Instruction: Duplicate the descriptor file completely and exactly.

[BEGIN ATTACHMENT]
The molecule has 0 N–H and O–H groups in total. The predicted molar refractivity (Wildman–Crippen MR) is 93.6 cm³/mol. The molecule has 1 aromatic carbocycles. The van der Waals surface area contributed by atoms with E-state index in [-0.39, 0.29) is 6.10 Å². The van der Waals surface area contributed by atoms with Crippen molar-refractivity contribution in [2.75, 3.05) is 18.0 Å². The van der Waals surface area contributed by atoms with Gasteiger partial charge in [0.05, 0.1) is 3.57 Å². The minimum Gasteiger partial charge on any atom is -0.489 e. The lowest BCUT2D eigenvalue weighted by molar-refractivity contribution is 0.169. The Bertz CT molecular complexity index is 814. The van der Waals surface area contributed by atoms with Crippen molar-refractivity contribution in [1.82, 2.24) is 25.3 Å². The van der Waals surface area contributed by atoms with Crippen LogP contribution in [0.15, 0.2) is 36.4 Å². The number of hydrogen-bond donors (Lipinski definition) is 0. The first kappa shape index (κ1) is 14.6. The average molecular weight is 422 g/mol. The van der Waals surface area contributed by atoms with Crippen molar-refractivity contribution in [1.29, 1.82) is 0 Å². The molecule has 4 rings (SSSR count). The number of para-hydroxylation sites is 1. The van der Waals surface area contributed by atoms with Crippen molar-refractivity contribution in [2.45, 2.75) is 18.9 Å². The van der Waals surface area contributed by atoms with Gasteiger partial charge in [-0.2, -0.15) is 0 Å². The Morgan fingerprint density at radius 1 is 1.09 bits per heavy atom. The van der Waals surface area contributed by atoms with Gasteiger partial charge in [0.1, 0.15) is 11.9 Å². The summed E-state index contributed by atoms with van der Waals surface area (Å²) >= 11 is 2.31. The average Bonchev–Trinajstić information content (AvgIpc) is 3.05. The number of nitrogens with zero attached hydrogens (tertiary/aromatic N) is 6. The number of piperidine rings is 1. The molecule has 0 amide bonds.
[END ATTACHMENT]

The molecule has 0 N–H and O–H groups in total. The predicted molar refractivity (Wildman–Crippen MR) is 93.6 cm³/mol. The molecule has 1 aromatic carbocycles. The van der Waals surface area contributed by atoms with E-state index in [-0.39, 0.29) is 6.10 Å². The van der Waals surface area contributed by atoms with Crippen molar-refractivity contribution in [2.75, 3.05) is 18.0 Å². The van der Waals surface area contributed by atoms with Gasteiger partial charge in [0.05, 0.1) is 3.57 Å². The minimum Gasteiger partial charge on any atom is -0.489 e. The lowest BCUT2D eigenvalue weighted by molar-refractivity contribution is 0.169. The Bertz CT molecular complexity index is 814. The van der Waals surface area contributed by atoms with Crippen molar-refractivity contribution in [1.82, 2.24) is 25.3 Å². The van der Waals surface area contributed by atoms with Crippen LogP contribution in [0.15, 0.2) is 36.4 Å². The number of hydrogen-bond donors (Lipinski definition) is 0. The first kappa shape index (κ1) is 14.6. The average molecular weight is 422 g/mol. The van der Waals surface area contributed by atoms with Crippen molar-refractivity contribution in [1.29, 1.82) is 0 Å². The molecule has 4 rings (SSSR count). The number of para-hydroxylation sites is 1. The van der Waals surface area contributed by atoms with Crippen molar-refractivity contribution in [2.45, 2.75) is 18.9 Å². The van der Waals surface area contributed by atoms with Gasteiger partial charge in [-0.2, -0.15) is 0 Å². The Morgan fingerprint density at radius 1 is 1.09 bits per heavy atom. The van der Waals surface area contributed by atoms with Gasteiger partial charge in [0.1, 0.15) is 11.9 Å². The summed E-state index contributed by atoms with van der Waals surface area (Å²) >= 11 is 2.31. The average Bonchev–Trinajstić information content (AvgIpc) is 3.05. The number of nitrogens with zero attached hydrogens (tertiary/aromatic N) is 6. The number of piperidine rings is 1. The molecule has 0 amide bonds.